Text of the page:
How I Cope When Weather Changes Trigger Migraine Attacks
Danielle Newport Fancher, 34, first started getting migraine attacks when she was 16. Then, in October 2013, when she was 25, she developed intractable migraine, which is classified as having a migraine attack lasting more than 72 hours1. She describes it as feeling like she woke up one day with a migraine that just never fully went away. For her, this means living with a consistent baseline of pain that gets somewhat better or much worse with certain triggers—one of the most significant being weather. In particular, Newport Fancher says barometric pressure changes, which result in air pressure shifts as the weather fluctuates, can trigger migraine attacks. And she says living in New York City comes with a lot of sudden weather changes, especially in the winter, which make migraine worse for her.
Migraine is a complex neurological disorder that can cause severe headaches, nausea, sensitivity to light, and other potentially debilitating symptoms, according to the American Migraine Foundation. Different triggers can bring about migraine episodes, including stress, another one of Newport Fancher’s personal triggers. She spoke to SELF about why migraine is not just a “bad headache” and how she’s learned to manage her pain as the seasons fluctuate.
There’s a misconception that migraine is “just a headache,” but it’s so much more than that. During an attack, I feel constant, sharp head pain behind my eyes and in the lower back of my head. I experience numbness, exhaustion, tightness in my shoulders, heaviness in my limbs, and aura, which begins as a small spot in my field of vision. Within about 10 minutes, that spot will completely cloud my eyesight as different flashes of lights and colors emerge. Having migraine is dealing with the constant disappointment that I’m missing out on something. Or the feeling of wanting to get something done, but not being able to because of the severe pain.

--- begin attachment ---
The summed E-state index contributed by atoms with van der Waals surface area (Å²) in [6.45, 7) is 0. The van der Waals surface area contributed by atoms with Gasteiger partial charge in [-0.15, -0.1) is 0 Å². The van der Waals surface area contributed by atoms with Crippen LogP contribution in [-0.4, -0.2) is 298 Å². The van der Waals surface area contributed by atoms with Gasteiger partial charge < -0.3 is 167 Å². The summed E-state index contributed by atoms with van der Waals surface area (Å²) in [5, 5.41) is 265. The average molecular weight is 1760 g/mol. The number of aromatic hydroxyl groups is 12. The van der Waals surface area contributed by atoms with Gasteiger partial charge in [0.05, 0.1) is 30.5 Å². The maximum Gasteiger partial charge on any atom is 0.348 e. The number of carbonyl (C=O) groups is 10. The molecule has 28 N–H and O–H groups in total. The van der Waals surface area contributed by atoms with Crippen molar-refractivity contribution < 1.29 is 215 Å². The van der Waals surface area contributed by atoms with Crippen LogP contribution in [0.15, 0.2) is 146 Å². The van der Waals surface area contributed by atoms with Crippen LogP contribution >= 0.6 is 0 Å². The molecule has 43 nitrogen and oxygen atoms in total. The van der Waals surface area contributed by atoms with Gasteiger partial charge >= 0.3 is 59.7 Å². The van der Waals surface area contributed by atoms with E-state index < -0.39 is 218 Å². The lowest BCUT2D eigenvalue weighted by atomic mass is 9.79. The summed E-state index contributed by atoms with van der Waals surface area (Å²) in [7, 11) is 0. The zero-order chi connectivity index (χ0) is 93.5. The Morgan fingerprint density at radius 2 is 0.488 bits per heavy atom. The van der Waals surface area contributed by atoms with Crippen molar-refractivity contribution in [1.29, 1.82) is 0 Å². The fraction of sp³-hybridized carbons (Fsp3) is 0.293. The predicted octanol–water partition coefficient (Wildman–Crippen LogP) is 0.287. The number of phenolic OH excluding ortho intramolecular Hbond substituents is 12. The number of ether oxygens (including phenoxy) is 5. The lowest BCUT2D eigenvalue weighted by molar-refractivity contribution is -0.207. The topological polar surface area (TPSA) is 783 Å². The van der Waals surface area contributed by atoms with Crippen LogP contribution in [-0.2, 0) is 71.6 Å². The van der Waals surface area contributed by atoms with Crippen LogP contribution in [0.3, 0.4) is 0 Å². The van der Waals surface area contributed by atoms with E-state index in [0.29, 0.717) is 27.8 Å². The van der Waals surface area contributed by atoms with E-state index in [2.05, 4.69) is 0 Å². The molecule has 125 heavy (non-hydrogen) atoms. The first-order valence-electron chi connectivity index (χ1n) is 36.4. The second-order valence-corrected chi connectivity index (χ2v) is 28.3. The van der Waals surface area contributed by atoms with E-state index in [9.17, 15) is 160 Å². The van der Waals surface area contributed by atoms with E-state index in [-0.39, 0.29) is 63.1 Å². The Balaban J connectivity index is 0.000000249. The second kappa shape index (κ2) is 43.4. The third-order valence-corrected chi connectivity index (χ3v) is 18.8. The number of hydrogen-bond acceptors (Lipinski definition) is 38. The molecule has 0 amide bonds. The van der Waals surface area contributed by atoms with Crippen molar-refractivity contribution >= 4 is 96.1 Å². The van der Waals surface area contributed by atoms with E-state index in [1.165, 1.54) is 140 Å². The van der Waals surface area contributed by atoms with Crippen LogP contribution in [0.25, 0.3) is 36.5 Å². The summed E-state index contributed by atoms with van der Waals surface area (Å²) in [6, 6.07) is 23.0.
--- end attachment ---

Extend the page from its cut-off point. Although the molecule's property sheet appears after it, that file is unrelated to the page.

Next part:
Recently, I had a very painful migraine episode after it snowed. I don’t know exactly what it is about winter that makes my migraine attacks worse. Although everyone who has migraine is different, I find that my bad pain days are more frequent when the weather is colder, when there are big temperature shifts (like when it’s cold one day and suddenly warmer the next), or when there are varying days of snow and rain. Since I live in New York City, that sums up a significant amount of wintertime. For some reason, I’m not as prone to migraine in the middle of the summer, but that doesn’t mean the warmer months don’t come with their own weather fluctuations. The truth is, any time of the year can throw me a migraine curveball.
Several years ago, I hit a breaking point. My pain was too severe to continue working and I needed a true break. My job was intense, I was trying to manage my chronic pain, and it was another cold, grey day in the midst of a New York winter. My symptoms were unbearable, and my condition didn’t qualify for disability. So, I made the decision to quit my job and temporarily leave my life in New York. I wanted to see if consistent weather (and time away from the stress of, well, everything) could improve my pain, so I went to live on the beach in Costa Rica for a few weeks.
There was no magic moment when I was suddenly cured—I was still in pain, and there were days when I stayed in bed all day. But living in Costa Rica took some of my migraine triggers, such as extreme weather shifts and heavy stress, off the table for a short period of time. I wouldn’t say my migraine attacks were less intense, but they happened less frequently.